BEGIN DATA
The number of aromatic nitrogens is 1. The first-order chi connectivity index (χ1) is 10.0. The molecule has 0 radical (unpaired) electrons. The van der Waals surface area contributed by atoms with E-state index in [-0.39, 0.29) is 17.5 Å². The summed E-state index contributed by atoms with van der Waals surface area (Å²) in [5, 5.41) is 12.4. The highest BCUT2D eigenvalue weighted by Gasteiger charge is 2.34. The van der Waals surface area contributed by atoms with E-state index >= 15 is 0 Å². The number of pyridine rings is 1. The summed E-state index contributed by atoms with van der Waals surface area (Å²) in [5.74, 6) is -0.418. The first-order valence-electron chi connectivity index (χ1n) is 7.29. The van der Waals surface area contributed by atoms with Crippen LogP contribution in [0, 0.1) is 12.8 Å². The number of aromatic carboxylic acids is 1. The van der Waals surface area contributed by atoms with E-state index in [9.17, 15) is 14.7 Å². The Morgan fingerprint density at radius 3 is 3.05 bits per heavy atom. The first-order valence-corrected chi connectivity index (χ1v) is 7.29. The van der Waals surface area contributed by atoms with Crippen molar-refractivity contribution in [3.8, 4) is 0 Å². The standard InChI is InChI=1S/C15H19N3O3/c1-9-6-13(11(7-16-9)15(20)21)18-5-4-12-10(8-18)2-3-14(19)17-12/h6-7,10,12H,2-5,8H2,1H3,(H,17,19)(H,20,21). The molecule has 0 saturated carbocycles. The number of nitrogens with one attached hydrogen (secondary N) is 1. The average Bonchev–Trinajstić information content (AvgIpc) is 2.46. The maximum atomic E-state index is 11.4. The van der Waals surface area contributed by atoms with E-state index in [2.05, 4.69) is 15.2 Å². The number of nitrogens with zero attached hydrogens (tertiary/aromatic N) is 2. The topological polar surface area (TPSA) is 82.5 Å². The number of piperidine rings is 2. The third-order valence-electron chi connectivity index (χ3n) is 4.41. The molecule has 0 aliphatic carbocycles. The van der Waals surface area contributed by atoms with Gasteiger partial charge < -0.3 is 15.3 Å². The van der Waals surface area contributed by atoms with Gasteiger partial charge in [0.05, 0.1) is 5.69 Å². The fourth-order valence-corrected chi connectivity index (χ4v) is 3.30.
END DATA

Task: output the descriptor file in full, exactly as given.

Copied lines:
The number of aromatic nitrogens is 1. The first-order chi connectivity index (χ1) is 10.0. The molecule has 0 radical (unpaired) electrons. The van der Waals surface area contributed by atoms with E-state index in [-0.39, 0.29) is 17.5 Å². The summed E-state index contributed by atoms with van der Waals surface area (Å²) in [5, 5.41) is 12.4. The highest BCUT2D eigenvalue weighted by Gasteiger charge is 2.34. The van der Waals surface area contributed by atoms with E-state index >= 15 is 0 Å². The number of pyridine rings is 1. The summed E-state index contributed by atoms with van der Waals surface area (Å²) in [5.74, 6) is -0.418. The first-order valence-electron chi connectivity index (χ1n) is 7.29. The van der Waals surface area contributed by atoms with Crippen LogP contribution in [0, 0.1) is 12.8 Å². The number of aromatic carboxylic acids is 1. The van der Waals surface area contributed by atoms with E-state index in [9.17, 15) is 14.7 Å². The Morgan fingerprint density at radius 3 is 3.05 bits per heavy atom. The first-order valence-corrected chi connectivity index (χ1v) is 7.29. The van der Waals surface area contributed by atoms with Crippen molar-refractivity contribution in [3.8, 4) is 0 Å². The standard InChI is InChI=1S/C15H19N3O3/c1-9-6-13(11(7-16-9)15(20)21)18-5-4-12-10(8-18)2-3-14(19)17-12/h6-7,10,12H,2-5,8H2,1H3,(H,17,19)(H,20,21). The molecule has 0 saturated carbocycles. The number of nitrogens with one attached hydrogen (secondary N) is 1. The average Bonchev–Trinajstić information content (AvgIpc) is 2.46. The maximum atomic E-state index is 11.4. The van der Waals surface area contributed by atoms with E-state index in [2.05, 4.69) is 15.2 Å². The number of nitrogens with zero attached hydrogens (tertiary/aromatic N) is 2. The topological polar surface area (TPSA) is 82.5 Å². The number of piperidine rings is 2. The third-order valence-electron chi connectivity index (χ3n) is 4.41. The molecule has 0 aliphatic carbocycles. The van der Waals surface area contributed by atoms with Gasteiger partial charge < -0.3 is 15.3 Å². The van der Waals surface area contributed by atoms with Gasteiger partial charge in [0.05, 0.1) is 5.69 Å². The fourth-order valence-corrected chi connectivity index (χ4v) is 3.30.